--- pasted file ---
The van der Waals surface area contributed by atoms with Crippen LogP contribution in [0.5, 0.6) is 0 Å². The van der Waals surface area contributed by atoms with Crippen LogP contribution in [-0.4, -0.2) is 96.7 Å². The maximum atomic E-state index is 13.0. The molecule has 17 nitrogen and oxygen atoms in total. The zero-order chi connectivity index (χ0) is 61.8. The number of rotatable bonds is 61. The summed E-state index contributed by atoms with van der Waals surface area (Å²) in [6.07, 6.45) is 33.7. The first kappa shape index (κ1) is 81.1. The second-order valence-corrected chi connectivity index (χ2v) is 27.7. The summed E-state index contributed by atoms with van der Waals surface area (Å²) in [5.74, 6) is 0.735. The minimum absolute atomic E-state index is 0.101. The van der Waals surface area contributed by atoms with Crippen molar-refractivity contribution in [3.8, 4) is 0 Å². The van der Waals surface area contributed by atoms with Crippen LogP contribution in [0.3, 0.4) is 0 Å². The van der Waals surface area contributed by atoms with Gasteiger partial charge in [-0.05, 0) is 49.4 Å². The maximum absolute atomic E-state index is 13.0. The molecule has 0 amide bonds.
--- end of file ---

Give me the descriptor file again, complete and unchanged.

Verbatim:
The van der Waals surface area contributed by atoms with Crippen LogP contribution in [0.5, 0.6) is 0 Å². The van der Waals surface area contributed by atoms with Crippen LogP contribution in [-0.4, -0.2) is 96.7 Å². The maximum atomic E-state index is 13.0. The molecule has 17 nitrogen and oxygen atoms in total. The zero-order chi connectivity index (χ0) is 61.8. The number of rotatable bonds is 61. The summed E-state index contributed by atoms with van der Waals surface area (Å²) in [6.07, 6.45) is 33.7. The first kappa shape index (κ1) is 81.1. The second-order valence-corrected chi connectivity index (χ2v) is 27.7. The summed E-state index contributed by atoms with van der Waals surface area (Å²) in [5.74, 6) is 0.735. The minimum absolute atomic E-state index is 0.101. The van der Waals surface area contributed by atoms with Crippen molar-refractivity contribution in [3.8, 4) is 0 Å². The van der Waals surface area contributed by atoms with Crippen LogP contribution in [0.3, 0.4) is 0 Å². The van der Waals surface area contributed by atoms with Gasteiger partial charge in [-0.05, 0) is 49.4 Å². The maximum absolute atomic E-state index is 13.0. The molecule has 0 amide bonds.